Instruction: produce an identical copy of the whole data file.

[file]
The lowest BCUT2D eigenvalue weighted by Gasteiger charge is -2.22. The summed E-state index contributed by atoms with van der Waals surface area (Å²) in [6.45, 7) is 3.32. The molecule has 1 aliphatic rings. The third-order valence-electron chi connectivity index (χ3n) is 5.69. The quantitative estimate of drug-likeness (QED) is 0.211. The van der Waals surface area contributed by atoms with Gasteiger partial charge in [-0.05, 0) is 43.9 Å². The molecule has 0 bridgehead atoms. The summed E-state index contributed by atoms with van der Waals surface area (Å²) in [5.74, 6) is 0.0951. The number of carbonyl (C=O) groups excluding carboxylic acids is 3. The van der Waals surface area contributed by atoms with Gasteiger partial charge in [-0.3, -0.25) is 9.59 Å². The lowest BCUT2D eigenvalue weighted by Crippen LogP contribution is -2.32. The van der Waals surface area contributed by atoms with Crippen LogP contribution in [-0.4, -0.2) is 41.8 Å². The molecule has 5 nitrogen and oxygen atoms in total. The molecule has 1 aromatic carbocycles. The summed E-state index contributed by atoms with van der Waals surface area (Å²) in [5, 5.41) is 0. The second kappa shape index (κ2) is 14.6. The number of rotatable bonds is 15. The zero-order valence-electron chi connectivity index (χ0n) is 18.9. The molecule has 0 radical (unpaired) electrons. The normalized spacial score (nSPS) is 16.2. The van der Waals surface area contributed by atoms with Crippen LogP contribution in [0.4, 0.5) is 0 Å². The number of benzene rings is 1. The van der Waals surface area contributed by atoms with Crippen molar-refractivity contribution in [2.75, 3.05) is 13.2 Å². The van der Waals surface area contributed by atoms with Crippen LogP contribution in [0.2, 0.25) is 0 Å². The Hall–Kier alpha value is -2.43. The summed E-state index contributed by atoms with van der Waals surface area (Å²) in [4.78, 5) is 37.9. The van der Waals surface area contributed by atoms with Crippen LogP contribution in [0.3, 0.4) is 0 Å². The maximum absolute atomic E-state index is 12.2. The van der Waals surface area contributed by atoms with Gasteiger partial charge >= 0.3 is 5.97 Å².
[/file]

The lowest BCUT2D eigenvalue weighted by Gasteiger charge is -2.22. The summed E-state index contributed by atoms with van der Waals surface area (Å²) in [6.45, 7) is 3.32. The molecule has 1 aliphatic rings. The third-order valence-electron chi connectivity index (χ3n) is 5.69. The quantitative estimate of drug-likeness (QED) is 0.211. The van der Waals surface area contributed by atoms with Gasteiger partial charge in [-0.05, 0) is 43.9 Å². The molecule has 0 bridgehead atoms. The summed E-state index contributed by atoms with van der Waals surface area (Å²) in [5.74, 6) is 0.0951. The number of carbonyl (C=O) groups excluding carboxylic acids is 3. The van der Waals surface area contributed by atoms with Gasteiger partial charge in [-0.3, -0.25) is 9.59 Å². The lowest BCUT2D eigenvalue weighted by Crippen LogP contribution is -2.32. The van der Waals surface area contributed by atoms with Crippen LogP contribution in [-0.4, -0.2) is 41.8 Å². The molecule has 5 nitrogen and oxygen atoms in total. The molecule has 1 aromatic carbocycles. The summed E-state index contributed by atoms with van der Waals surface area (Å²) in [5, 5.41) is 0. The second kappa shape index (κ2) is 14.6. The number of rotatable bonds is 15. The zero-order valence-electron chi connectivity index (χ0n) is 18.9. The molecule has 0 radical (unpaired) electrons. The normalized spacial score (nSPS) is 16.2. The van der Waals surface area contributed by atoms with Crippen LogP contribution in [0.4, 0.5) is 0 Å². The number of benzene rings is 1. The van der Waals surface area contributed by atoms with Crippen molar-refractivity contribution in [2.75, 3.05) is 13.2 Å². The van der Waals surface area contributed by atoms with Crippen LogP contribution in [0.2, 0.25) is 0 Å². The Hall–Kier alpha value is -2.43. The summed E-state index contributed by atoms with van der Waals surface area (Å²) in [4.78, 5) is 37.9. The van der Waals surface area contributed by atoms with Crippen LogP contribution in [0.3, 0.4) is 0 Å². The maximum absolute atomic E-state index is 12.2. The van der Waals surface area contributed by atoms with Gasteiger partial charge >= 0.3 is 5.97 Å².